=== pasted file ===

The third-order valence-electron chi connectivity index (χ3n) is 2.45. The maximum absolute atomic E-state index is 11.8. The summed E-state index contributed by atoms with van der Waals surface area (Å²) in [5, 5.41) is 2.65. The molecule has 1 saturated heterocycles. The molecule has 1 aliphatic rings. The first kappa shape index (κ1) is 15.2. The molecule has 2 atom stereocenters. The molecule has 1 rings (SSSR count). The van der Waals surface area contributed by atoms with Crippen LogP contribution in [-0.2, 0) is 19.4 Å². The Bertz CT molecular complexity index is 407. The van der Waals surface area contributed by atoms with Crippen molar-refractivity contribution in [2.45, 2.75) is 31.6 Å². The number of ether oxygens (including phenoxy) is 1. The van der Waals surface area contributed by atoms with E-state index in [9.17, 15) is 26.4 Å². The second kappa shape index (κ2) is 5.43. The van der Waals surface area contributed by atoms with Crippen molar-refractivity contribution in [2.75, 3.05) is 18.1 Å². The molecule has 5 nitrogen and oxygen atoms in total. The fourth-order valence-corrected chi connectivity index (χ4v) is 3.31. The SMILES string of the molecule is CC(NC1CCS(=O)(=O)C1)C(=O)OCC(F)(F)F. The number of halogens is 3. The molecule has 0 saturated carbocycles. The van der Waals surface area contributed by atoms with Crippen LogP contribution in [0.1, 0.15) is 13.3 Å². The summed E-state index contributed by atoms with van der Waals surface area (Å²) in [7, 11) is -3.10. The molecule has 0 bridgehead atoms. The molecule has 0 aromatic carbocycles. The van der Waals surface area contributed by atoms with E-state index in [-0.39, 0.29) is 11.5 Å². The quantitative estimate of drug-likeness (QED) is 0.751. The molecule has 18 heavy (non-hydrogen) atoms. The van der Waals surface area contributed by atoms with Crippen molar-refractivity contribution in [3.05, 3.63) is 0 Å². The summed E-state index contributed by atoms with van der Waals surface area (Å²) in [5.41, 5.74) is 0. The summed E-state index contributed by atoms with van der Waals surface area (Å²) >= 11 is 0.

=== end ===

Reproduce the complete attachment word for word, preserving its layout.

The third-order valence-electron chi connectivity index (χ3n) is 2.45. The maximum absolute atomic E-state index is 11.8. The summed E-state index contributed by atoms with van der Waals surface area (Å²) in [5, 5.41) is 2.65. The molecule has 1 saturated heterocycles. The molecule has 1 aliphatic rings. The first kappa shape index (κ1) is 15.2. The molecule has 2 atom stereocenters. The molecule has 1 rings (SSSR count). The van der Waals surface area contributed by atoms with Crippen LogP contribution in [-0.2, 0) is 19.4 Å². The Bertz CT molecular complexity index is 407. The van der Waals surface area contributed by atoms with Crippen molar-refractivity contribution in [2.45, 2.75) is 31.6 Å². The number of ether oxygens (including phenoxy) is 1. The van der Waals surface area contributed by atoms with E-state index in [9.17, 15) is 26.4 Å². The second kappa shape index (κ2) is 5.43. The van der Waals surface area contributed by atoms with Crippen molar-refractivity contribution in [2.75, 3.05) is 18.1 Å². The molecule has 5 nitrogen and oxygen atoms in total. The fourth-order valence-corrected chi connectivity index (χ4v) is 3.31. The SMILES string of the molecule is CC(NC1CCS(=O)(=O)C1)C(=O)OCC(F)(F)F. The number of halogens is 3. The molecule has 0 saturated carbocycles. The van der Waals surface area contributed by atoms with Crippen LogP contribution in [0.1, 0.15) is 13.3 Å². The summed E-state index contributed by atoms with van der Waals surface area (Å²) in [7, 11) is -3.10. The molecule has 0 bridgehead atoms. The molecule has 0 aromatic carbocycles. The van der Waals surface area contributed by atoms with E-state index in [-0.39, 0.29) is 11.5 Å². The quantitative estimate of drug-likeness (QED) is 0.751. The molecule has 18 heavy (non-hydrogen) atoms. The van der Waals surface area contributed by atoms with Crippen molar-refractivity contribution in [3.05, 3.63) is 0 Å². The summed E-state index contributed by atoms with van der Waals surface area (Å²) in [5.41, 5.74) is 0. The summed E-state index contributed by atoms with van der Waals surface area (Å²) >= 11 is 0.